I have worked in PR for more than 13 years and I must have pitched more than a hundred times, it’s one of the best bits of the job. Ask anyone who works in PR it’s tiring but brilliant. The thrill of coming up with new and interesting ideas and then trying to capture the marketers’ imagination.

Then there is the all important client phone call afterwards and you are told you have won the project! You all do the victory dance (maybe even a few whoop whoops) and the team is buzzing excitedly and then you suddenly realise that the client has chosen the one idea you put in, for creativity purposes, and now you have to make it actually work GULP! (Joking of course!)

So there are some pitches that go really really well and there are others that die on their back sides. I remember pitching to the Home Office for the launch of a big campaign at the COI many years ago. There was a six-strong team of us, including the chief executive of the agency, and we had been pitching for almost 90 minutes and we finished our passionate presentation and the chief executive ended it by saying: “So that’s our campaign ideas over with, do you have any questions?”

To which one of the main guys replied: “Not really, I just feel your campaign fundamentally lacks credibility”.

Now, I should point out that I remember that statement word for word as the words stuck and held in the air. In fact, I am sure time actually stood still for those few seconds. However, not to be beaten we somehow turned it around in the questions, and actually won the business, which just goes to show if you take criticism on the chin instead of defending an idea a client doesn’t like sometimes you can still come out on the winning side.

I saw a really interesting tweet yesterday from Leeds PR consultant Richard Rawlins who said he had lost a pitch and the client in question had then passed on his agency’s ideas and the winning agency would be using them.  The full details of the conversation are enclosed in the image on the right have a read of them. Richard Rawlins Twitter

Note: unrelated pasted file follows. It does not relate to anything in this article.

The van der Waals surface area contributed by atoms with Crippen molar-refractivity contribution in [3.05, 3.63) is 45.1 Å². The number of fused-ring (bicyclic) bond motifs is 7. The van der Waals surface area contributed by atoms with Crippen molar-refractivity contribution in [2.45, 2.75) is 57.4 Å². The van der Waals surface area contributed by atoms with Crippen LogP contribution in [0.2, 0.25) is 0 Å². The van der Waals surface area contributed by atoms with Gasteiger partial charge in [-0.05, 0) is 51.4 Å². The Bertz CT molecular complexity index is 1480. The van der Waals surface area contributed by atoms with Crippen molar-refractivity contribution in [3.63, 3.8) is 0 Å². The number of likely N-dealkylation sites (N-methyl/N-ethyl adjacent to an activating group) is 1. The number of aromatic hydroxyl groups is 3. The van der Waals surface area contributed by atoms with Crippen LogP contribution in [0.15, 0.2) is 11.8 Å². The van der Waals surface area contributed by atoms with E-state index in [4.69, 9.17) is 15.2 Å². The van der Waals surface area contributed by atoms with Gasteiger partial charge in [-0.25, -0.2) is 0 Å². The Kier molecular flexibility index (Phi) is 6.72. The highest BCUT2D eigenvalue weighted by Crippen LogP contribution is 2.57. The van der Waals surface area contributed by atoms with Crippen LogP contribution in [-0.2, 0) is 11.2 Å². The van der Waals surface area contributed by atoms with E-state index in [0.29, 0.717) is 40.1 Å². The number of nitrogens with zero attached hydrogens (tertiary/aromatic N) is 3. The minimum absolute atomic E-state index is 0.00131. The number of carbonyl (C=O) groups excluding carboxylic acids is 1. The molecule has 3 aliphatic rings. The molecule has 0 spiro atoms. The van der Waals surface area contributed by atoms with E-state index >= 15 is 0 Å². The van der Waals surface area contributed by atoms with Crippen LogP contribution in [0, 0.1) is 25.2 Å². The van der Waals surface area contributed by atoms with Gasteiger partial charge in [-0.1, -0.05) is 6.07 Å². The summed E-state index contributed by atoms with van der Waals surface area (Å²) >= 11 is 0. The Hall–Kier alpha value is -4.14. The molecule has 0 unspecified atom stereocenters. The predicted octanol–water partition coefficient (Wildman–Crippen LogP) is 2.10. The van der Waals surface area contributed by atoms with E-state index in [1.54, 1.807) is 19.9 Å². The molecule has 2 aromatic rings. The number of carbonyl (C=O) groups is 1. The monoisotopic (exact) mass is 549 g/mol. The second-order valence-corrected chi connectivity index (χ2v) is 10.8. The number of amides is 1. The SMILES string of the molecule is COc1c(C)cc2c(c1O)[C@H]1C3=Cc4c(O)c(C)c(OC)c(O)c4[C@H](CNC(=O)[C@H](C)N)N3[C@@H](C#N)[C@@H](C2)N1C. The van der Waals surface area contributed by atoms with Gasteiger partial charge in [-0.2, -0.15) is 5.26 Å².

So that lead me to think a few things really. Firstly, what a total unethical thing to do to a great bunch of people who have worked their butts off to come up with these ideas, but I have to admit it has happened to me before.

Secondly, if we (PR Professionals) write copyright throughout our presentations does that mean they are our ideas and our intellectual property? So if a client does use our idea can we sue them or should they pay for our ideas if they wish to use them?

Personally, I can’t see a PR agency suing a client for it as it would look bad to any future clients. In public relations we all seem happy to pitch for free whereas in other marketing specialisms agencies are paid handsomely for their ideas. Are we moving with the times or should we (as an industry) start charging for pitches to stop this kind of thing from happening?

I welcome your thoughts.

About Chris Norton

Chris Norton is the founder of Prohibition and an award winning communications consultant with more than twenty years’ experience. He was a lecturer at Leeds Beckett University and has had a varied PR career having worked both in-house and in a number of large consultancies. He is an Integrated PR and social media blogger and writes on a wide variety of blogs across a huge amount of topics from digital marketing, social media marketing right through to technology and crisis management.